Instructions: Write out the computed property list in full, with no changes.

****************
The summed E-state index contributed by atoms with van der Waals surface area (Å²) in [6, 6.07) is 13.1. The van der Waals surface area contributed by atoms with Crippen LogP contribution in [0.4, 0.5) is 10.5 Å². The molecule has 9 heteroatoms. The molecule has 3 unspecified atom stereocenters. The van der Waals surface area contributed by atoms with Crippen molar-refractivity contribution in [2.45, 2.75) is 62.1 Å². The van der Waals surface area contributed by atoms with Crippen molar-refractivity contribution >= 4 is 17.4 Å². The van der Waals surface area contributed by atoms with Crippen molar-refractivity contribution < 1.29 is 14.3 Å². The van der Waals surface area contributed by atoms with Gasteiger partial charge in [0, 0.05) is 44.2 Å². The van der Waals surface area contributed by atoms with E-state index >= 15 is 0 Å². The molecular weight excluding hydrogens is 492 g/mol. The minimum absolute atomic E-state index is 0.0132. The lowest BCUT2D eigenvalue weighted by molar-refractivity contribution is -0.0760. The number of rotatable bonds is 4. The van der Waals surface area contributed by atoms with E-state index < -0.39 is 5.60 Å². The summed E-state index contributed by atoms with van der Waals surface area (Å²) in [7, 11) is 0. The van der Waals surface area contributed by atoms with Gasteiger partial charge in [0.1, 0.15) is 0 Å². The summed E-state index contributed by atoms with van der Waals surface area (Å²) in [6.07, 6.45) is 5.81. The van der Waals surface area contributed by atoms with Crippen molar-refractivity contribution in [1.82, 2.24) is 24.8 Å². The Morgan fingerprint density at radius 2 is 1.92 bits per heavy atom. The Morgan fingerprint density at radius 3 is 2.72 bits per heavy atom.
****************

The summed E-state index contributed by atoms with van der Waals surface area (Å²) in [6, 6.07) is 13.1. The van der Waals surface area contributed by atoms with Crippen LogP contribution in [0.4, 0.5) is 10.5 Å². The molecule has 9 heteroatoms. The molecule has 3 unspecified atom stereocenters. The van der Waals surface area contributed by atoms with Crippen molar-refractivity contribution in [2.45, 2.75) is 62.1 Å². The van der Waals surface area contributed by atoms with Crippen molar-refractivity contribution >= 4 is 17.4 Å². The van der Waals surface area contributed by atoms with Crippen molar-refractivity contribution < 1.29 is 14.3 Å². The van der Waals surface area contributed by atoms with Gasteiger partial charge in [0, 0.05) is 44.2 Å². The van der Waals surface area contributed by atoms with E-state index >= 15 is 0 Å². The molecular weight excluding hydrogens is 492 g/mol. The minimum absolute atomic E-state index is 0.0132. The lowest BCUT2D eigenvalue weighted by molar-refractivity contribution is -0.0760. The number of rotatable bonds is 4. The van der Waals surface area contributed by atoms with E-state index < -0.39 is 5.60 Å². The summed E-state index contributed by atoms with van der Waals surface area (Å²) in [7, 11) is 0. The van der Waals surface area contributed by atoms with Gasteiger partial charge in [0.1, 0.15) is 0 Å². The summed E-state index contributed by atoms with van der Waals surface area (Å²) in [6.07, 6.45) is 5.81. The van der Waals surface area contributed by atoms with Crippen molar-refractivity contribution in [1.82, 2.24) is 24.8 Å². The Morgan fingerprint density at radius 2 is 1.92 bits per heavy atom. The Morgan fingerprint density at radius 3 is 2.72 bits per heavy atom.